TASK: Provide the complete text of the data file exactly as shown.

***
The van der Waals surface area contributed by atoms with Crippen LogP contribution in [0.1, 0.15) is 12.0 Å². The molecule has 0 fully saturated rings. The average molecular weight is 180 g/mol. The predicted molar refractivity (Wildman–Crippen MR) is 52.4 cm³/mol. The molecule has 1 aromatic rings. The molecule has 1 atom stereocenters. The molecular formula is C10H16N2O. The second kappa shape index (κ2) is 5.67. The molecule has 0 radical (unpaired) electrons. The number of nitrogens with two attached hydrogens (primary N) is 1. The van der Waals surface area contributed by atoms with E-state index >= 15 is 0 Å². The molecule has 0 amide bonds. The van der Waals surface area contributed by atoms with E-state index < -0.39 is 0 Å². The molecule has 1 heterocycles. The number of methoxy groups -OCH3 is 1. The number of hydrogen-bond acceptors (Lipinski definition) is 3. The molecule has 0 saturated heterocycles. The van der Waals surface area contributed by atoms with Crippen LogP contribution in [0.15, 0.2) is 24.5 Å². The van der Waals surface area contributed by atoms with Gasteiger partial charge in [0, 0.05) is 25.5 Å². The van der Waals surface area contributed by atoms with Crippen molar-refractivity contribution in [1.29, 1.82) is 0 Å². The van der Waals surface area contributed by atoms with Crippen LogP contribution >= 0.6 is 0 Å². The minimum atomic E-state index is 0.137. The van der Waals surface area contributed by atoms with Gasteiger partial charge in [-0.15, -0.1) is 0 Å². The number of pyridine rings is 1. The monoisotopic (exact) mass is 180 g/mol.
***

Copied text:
The van der Waals surface area contributed by atoms with Crippen LogP contribution in [0.1, 0.15) is 12.0 Å². The molecule has 0 fully saturated rings. The average molecular weight is 180 g/mol. The predicted molar refractivity (Wildman–Crippen MR) is 52.4 cm³/mol. The molecule has 1 aromatic rings. The molecule has 1 atom stereocenters. The molecular formula is C10H16N2O. The second kappa shape index (κ2) is 5.67. The molecule has 0 radical (unpaired) electrons. The number of nitrogens with two attached hydrogens (primary N) is 1. The van der Waals surface area contributed by atoms with E-state index >= 15 is 0 Å². The molecule has 0 amide bonds. The van der Waals surface area contributed by atoms with E-state index < -0.39 is 0 Å². The molecule has 1 heterocycles. The number of methoxy groups -OCH3 is 1. The number of hydrogen-bond acceptors (Lipinski definition) is 3. The molecule has 0 saturated heterocycles. The van der Waals surface area contributed by atoms with Crippen LogP contribution in [0.15, 0.2) is 24.5 Å². The van der Waals surface area contributed by atoms with Gasteiger partial charge in [0, 0.05) is 25.5 Å². The van der Waals surface area contributed by atoms with Crippen molar-refractivity contribution in [1.29, 1.82) is 0 Å². The van der Waals surface area contributed by atoms with Crippen LogP contribution >= 0.6 is 0 Å². The minimum atomic E-state index is 0.137. The van der Waals surface area contributed by atoms with Gasteiger partial charge in [-0.15, -0.1) is 0 Å². The number of pyridine rings is 1. The monoisotopic (exact) mass is 180 g/mol.